In a presidential campaign that has already deemed to be historical, Hillary Clinton’s recent release of a national mental health agenda appears to be another historical landmark, viewed by some as the most comprehensive plan to be released by a presidential candidate to date.
“The Clinton campaign released the most comprehensive plan ever–by an actual candidate who could be president–to reform mental health addiction care top to bottom,” reflected former congressman Patrick Kennedy, a key figure in the passing of the 1996 Mental Health Parity and Addiction Equity Act. “The plan embraces the smartest and most evidence-based approaches to enforcement of the parity laws, open science, early intervention tied to appropriate medical treatment, behavioral therapy and peer support.”
While it is not unusual for presidential platforms to fall apart after election day, Clinton’s mental health agenda has been presented as a long-term policy solution. Promising an increase in spending and resources, Clinton also pledged to convene a White House Conference on Mental Health during her first in office, using the meeting as a way to highlight success interventions and discuss continued barriers that need to be further addressed.
In the body of her mental health agenda, Clinton focuses on the following key policy areas: early diagnosis and intervention, the decriminalization of mental health, and healthcare integration and parity.
Early Diagnosis and Intervention
As Clinton cites in her mental health briefing, two-thirds of children living with mental health needs go untreated, leading to consequences further down the road. In fact, these adolescents may be three times more likely to drop out of school and twice as likely to face premature death. By increasing both public awareness and access to standard mental health screenings, through services like Medicaid, Clinton’s focus on intervention on early diagnosis and intervention ensures children receive the treatment they need to succeed and grow.
Furthermore, as a means of intervention, Clinton pledged to improve federal support for suicide intervention. Aiming to achieve the Department of Health and Human Services’ goal of “Zero Suicide,” Clinton’s proposes a cross-government initiative, led by the Surgeon General, that would research and develop suicide prevention plans for respective federal agency settings. Similarly, evidence-based suicide prevention measures would be implemented in school systems, colleges, and universities- emphasizing mental health literacy, training, and counseling. As a whole, Clinton pledges to invest up to $50 million per year in the country’s education system- implementing these prevention and intervention frameworks on behalf of all students.
Decriminalization of Mental Health
Today, our nation’s penitentiary system houses more individuals with mental illness than our state and local psychiatric hospitals. Clinton’s plan aims to address this issue from two different approaches: first, by preventing encounters with the criminal justice system through intervention and community- based treatment, and second, by prioritizing treatment over punishment while individuals are in correctional facilities.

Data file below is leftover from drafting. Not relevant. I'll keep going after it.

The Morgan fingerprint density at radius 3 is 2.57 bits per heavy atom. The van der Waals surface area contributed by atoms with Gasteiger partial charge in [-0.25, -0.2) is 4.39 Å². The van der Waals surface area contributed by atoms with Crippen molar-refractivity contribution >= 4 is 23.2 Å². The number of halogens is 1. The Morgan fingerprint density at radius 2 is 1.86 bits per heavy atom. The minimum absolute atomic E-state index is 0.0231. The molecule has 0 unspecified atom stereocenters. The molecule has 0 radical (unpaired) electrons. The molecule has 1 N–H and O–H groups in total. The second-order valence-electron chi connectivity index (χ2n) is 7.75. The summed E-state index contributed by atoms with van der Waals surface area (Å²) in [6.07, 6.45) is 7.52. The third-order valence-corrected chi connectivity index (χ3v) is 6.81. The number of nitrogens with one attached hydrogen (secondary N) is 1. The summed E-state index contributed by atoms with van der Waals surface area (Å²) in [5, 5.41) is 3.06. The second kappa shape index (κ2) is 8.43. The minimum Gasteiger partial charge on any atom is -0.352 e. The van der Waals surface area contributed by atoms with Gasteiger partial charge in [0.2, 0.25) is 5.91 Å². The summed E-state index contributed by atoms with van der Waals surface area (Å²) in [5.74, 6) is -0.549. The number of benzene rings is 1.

Healthcare Integration and Parity
Clinton’s bold inclusion of healthcare integration and telehealth in her national agenda coincides with recent findings that integrating mental and physical health services leads to better patient outcomes and lower costs. Acknowledging that the demand for mental health services far outweighs the supply, the briefing also proposes integrating physical and behavioral healthcare- a holistic approach that, according to Clinton, could “yield $26-$48 billion in savings annually.”
In an effort to increase access to behavioral healthcare, Clinton promotes the use of health information technology and tools, specifically telepsychiatry, so that patients are able to receive the quality care they deserve with ease and affordability. Pledging to adjust payment systems in Medicare, Medicaid, and under the Public Health Service Act, the agenda proposes a more progressive and widely-accepted reimbursement of telehealth services for consumers. Furthermore, Clinton pledges to fully enforce the Mental Health Parity and Addiction Equity Act, which she co-sponsored, to require that mental health benefits be equal to all other medical condition benefits offered under group health plans.
By setting up more widely accepted payment systems and the increased federal monitoring of parity laws, the benefits of telepsychiatry may be more attainable to mental health consumers, whether accessing the services from home, hospitals, or behavioral health outpatient clinics. This policy, along with the many others presented in Clinton’s comprehensive agenda, may have the potential to finally equate the treatment of mental health to that of physical health.
As her campaign concluded in the announcement of the agenda: “The next generation must grow up knowing that mental health is a key component of overall health and there is no shame, stigma or barriers to seeking out care.”